The defense came in the form a response to an opinion piece published in the newspaper of Lonergan’s alma mater, Wesleyan University, by student Connor Aberle.
Aberle’s piece, titled “How Wesleyan is Complicit in Affleck’s Sexual Misconduct by Endorsing Lonergan ’84,” critiques both Lonergan for defending Affleck during awards season and the school for continuing to promote Lonergan’s connection with Wesleyan. Affleck won this year’s best actor Oscar while Lonergan’s work on “Manchester” earned him the best screenwriting prize.
Lonergan writes in his piece “How Connor Aberle and The Argus are Complicit in Slandering Casey Affleck” that Aberle’s article “is such a tangle of illogic, misinformation and flat-out slander that only the author’s presumed youth can possibly excuse his deeply offensive display of ignorance, and warped PC-fueled sense of indignation.”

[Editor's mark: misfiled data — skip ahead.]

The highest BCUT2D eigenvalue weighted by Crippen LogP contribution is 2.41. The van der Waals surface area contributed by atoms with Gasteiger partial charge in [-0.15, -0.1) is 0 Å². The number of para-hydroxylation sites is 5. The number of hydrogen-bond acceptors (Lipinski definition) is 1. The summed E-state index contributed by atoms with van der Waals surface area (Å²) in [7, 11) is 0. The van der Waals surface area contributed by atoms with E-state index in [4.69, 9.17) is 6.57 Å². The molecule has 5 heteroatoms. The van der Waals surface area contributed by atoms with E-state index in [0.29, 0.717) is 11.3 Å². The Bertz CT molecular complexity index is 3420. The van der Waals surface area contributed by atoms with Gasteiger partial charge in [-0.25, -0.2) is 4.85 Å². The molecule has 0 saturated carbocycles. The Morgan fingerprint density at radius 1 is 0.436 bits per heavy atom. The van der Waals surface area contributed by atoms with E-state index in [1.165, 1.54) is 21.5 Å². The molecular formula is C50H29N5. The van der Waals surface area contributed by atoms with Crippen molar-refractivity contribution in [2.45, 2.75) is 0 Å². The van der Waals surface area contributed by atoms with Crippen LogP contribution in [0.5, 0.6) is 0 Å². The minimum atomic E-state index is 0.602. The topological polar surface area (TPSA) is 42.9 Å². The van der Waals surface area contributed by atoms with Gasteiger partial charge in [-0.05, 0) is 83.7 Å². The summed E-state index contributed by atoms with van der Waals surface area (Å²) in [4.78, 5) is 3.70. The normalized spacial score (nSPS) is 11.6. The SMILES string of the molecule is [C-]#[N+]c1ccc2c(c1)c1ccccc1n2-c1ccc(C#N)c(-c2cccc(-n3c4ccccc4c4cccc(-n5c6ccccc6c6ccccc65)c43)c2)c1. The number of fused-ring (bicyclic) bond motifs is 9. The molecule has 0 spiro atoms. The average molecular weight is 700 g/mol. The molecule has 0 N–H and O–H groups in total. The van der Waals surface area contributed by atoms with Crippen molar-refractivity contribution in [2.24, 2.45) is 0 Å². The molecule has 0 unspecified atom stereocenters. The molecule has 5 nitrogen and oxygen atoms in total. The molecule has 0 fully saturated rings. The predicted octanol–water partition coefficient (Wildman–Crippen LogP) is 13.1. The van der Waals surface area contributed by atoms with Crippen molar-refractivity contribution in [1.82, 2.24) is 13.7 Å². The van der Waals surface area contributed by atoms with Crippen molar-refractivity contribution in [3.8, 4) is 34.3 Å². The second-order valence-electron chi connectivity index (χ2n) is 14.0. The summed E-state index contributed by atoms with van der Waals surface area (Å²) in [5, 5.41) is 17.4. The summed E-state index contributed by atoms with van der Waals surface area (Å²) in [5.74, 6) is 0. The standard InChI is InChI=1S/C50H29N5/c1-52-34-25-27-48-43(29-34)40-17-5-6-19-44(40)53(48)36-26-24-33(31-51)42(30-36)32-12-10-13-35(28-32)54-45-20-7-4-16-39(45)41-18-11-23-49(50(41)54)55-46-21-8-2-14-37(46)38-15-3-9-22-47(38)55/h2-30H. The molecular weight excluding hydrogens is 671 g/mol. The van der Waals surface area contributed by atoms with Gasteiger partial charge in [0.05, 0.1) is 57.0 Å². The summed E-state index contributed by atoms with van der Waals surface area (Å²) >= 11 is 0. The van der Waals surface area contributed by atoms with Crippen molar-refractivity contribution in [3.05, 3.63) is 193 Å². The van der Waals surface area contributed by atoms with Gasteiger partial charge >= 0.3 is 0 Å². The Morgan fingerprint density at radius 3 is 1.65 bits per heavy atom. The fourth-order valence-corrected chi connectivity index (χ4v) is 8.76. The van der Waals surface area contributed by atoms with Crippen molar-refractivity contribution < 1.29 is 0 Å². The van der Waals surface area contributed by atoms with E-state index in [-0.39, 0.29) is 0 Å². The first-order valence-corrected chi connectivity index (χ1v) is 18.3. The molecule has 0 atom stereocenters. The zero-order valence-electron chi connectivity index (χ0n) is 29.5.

He goes on to condemn the student for using terms like “sexual violence,” “sexual harassment,” “sexual abuse,” and “sexual misconduct” interchangeably and for “slandering” Affleck when the allegations were never proven.
“How does Mr Aberle dare to write as if he knows who was telling the truth and who was not?” Lonergan goes on to say. “Anyone can sue anyone for anything in this country; the unsubstantiated details go in the public record and stay there.”
Affleck was sued under a breach of contract violation and intentional infliction of emotional distress, among other complaints, by two women who were working on his unsuccessful mockumentary “I’m Still Here.” The allegations include lewd text messages after one of the women refused to sleep with Affleck, Affleck climbing into bed with one of the women while she was sleeping, and creating a hostile work environment by bringing up sex (specifically sex with the women) oftentimes on set.
The case was settled out of court for an undisclosed amount. “In other words,” Lonergan writes, “nothing was proved or disproved.”
The court filings can be found here.